So what is the point of all this instantly forgettable poetry? Why is there so much of it? What purpose does it serve? Why do people write it and publish it? Does anyone read it? Why do I keep buying it?
Answers on a postcard please……

The forgettable poem #1

Is an interesting phenomena.
But first a different, less explicable type of forgetting.

Having spent twelve months reading poetry I have to read, I’ve been having a holiday and reading Louise MacNeice’s “Collected Poems.”

In his introduction to the Faber poets on poets edition Michael Longley claims MacNeice wrote some of the finest love poems in the language. For what it’s worth, I agree with him. I’m not convinced by ‘Mayfly’ (one of Longley’s candidates) , but I’d back him on ‘Cradle song’, ‘Meeting point’ and ‘The introduction’.

MacNeice tends to be forgotten. The Thirties are Auden, Or young Dylan Thomas. “Modernism” is on its way to being an established ism and perhaps a university subject. In “The Sinking Island” Hugh Kenner, blasting the thirties as “A dishonest decade”, is too busy assaulting Auden to even mention MacNeice. In the companion volume, “A Colder Eye: the modern Irish writers’ Austin Clarke gets five or six pages. MacNeice, as far as I can tell, doesn’t even make the footnotes.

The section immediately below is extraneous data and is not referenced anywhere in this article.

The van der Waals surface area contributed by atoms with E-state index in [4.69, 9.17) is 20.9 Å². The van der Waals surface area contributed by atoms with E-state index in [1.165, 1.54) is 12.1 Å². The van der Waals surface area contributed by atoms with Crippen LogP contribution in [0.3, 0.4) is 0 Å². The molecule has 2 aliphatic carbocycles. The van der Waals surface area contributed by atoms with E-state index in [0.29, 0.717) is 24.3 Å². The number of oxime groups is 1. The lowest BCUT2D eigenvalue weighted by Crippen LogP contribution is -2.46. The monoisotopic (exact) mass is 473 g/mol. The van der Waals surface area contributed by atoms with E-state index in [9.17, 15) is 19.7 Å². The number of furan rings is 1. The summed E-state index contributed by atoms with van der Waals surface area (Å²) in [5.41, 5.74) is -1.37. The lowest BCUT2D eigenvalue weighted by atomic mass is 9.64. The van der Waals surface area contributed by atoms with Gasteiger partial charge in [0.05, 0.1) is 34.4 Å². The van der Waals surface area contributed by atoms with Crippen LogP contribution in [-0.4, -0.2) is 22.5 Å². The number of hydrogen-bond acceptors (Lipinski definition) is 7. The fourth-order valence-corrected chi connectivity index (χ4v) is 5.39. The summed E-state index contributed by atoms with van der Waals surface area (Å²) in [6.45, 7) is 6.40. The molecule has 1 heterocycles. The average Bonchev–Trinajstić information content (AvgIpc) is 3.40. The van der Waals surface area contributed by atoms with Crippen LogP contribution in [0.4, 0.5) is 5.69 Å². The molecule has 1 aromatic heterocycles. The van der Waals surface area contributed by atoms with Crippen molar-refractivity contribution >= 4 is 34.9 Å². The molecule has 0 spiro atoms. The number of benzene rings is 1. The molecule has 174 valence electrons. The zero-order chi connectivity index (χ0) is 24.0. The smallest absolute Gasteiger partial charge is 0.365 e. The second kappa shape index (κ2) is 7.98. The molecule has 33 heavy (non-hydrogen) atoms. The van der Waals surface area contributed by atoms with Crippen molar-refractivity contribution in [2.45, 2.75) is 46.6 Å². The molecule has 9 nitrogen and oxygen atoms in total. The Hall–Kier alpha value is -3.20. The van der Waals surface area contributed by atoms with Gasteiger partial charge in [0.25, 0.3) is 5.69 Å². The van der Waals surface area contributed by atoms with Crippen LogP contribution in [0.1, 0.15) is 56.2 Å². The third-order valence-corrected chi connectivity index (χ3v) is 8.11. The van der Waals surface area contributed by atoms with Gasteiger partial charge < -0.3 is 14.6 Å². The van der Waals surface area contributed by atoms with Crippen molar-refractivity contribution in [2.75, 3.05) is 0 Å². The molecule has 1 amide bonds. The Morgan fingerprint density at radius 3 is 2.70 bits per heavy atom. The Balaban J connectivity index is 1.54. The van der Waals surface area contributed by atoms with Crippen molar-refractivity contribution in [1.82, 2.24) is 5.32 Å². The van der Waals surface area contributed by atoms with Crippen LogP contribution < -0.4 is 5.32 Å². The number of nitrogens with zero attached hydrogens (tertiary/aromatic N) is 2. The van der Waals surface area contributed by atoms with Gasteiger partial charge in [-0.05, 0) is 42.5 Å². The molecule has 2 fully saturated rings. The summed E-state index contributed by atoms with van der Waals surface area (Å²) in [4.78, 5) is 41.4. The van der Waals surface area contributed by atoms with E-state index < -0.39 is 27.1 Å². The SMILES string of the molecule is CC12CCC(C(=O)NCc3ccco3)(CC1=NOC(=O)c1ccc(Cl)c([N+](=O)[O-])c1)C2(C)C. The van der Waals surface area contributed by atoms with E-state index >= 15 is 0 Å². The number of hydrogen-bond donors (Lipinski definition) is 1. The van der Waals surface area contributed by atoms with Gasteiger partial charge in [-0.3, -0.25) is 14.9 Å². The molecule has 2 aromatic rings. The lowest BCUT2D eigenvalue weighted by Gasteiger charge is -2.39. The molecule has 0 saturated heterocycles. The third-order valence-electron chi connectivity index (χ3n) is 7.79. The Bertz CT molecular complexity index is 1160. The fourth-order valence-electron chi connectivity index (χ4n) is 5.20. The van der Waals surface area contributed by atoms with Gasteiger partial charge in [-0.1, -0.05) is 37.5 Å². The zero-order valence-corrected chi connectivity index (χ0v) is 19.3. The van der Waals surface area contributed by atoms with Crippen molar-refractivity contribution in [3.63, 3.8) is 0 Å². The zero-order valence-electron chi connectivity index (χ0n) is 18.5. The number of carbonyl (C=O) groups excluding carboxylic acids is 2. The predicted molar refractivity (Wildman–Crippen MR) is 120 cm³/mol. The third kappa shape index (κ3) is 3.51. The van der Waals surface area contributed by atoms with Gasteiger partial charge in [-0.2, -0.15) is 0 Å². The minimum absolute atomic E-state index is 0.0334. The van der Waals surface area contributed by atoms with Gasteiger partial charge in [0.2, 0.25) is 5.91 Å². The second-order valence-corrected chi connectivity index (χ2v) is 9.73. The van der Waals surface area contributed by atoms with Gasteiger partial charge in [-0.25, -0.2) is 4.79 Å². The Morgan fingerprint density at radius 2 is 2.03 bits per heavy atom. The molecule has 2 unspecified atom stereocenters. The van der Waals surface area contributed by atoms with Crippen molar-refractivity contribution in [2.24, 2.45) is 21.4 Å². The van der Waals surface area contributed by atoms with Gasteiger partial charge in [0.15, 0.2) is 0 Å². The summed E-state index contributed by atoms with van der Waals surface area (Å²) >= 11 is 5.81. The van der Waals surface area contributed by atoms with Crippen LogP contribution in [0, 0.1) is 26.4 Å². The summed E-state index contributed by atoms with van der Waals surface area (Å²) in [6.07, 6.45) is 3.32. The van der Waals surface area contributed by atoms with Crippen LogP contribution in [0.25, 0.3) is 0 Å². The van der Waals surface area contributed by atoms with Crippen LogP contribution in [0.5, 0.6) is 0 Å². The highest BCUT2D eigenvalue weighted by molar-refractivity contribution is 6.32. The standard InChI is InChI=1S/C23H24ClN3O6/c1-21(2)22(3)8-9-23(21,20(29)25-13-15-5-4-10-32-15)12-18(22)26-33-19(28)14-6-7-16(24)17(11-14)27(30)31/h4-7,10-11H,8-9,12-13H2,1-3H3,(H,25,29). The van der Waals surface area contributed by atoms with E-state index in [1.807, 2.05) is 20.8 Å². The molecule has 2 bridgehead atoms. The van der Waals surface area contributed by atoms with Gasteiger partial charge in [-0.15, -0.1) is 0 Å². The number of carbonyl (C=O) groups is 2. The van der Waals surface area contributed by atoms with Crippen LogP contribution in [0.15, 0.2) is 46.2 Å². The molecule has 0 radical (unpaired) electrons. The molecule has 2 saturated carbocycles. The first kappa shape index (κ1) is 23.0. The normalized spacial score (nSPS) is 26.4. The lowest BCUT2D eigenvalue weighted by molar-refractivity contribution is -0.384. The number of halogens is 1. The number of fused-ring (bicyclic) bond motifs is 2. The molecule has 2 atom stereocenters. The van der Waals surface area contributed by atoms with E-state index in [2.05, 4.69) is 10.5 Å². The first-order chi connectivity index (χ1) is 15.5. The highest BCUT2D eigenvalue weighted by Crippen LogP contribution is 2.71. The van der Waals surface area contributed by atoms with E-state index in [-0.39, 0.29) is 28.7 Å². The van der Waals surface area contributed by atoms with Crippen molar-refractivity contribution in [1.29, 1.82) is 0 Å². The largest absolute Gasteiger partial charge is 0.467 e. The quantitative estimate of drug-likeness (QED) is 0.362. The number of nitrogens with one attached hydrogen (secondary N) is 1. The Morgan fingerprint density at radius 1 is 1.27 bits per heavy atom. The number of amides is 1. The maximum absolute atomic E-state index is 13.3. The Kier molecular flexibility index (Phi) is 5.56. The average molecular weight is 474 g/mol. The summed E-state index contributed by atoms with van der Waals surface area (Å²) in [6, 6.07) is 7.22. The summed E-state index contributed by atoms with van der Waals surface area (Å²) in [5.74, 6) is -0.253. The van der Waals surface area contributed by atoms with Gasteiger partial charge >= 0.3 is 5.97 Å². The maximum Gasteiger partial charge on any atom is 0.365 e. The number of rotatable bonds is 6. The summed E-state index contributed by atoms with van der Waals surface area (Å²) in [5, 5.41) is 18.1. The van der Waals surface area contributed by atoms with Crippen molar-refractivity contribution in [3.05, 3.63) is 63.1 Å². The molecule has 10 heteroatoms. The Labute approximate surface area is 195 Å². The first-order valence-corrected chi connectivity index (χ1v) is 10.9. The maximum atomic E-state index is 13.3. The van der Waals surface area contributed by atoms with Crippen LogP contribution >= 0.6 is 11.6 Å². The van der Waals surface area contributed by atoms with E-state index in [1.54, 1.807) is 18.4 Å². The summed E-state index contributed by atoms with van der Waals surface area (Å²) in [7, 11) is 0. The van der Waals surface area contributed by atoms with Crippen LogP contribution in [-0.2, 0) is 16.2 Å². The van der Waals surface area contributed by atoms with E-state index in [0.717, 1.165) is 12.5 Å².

Why someone this good is so forgotten is an interesting question.

His poems sing. The line is essentially melodic, whether the poem is a short “lyric” like “The Introduction”, or an extended demonstration of Terza Rima like the second “Autumn Journal”. There’s enough technical virtuosity to keep anyone happy. There’s an obvious intelligence working behind the line so that it’s not just a vacuous melody. The poems move in a reconisable urban landscape where most people live, have friends, jobs, go on holiday, fall in and out of love.

Not a critic’s poet, certainly. But a reader’s poet? Surely?

If you can be this good, and mostly forgotten, what does that say about the field of cultural production that is poetry? How can anyone keep a straight face and argue that quality will win through?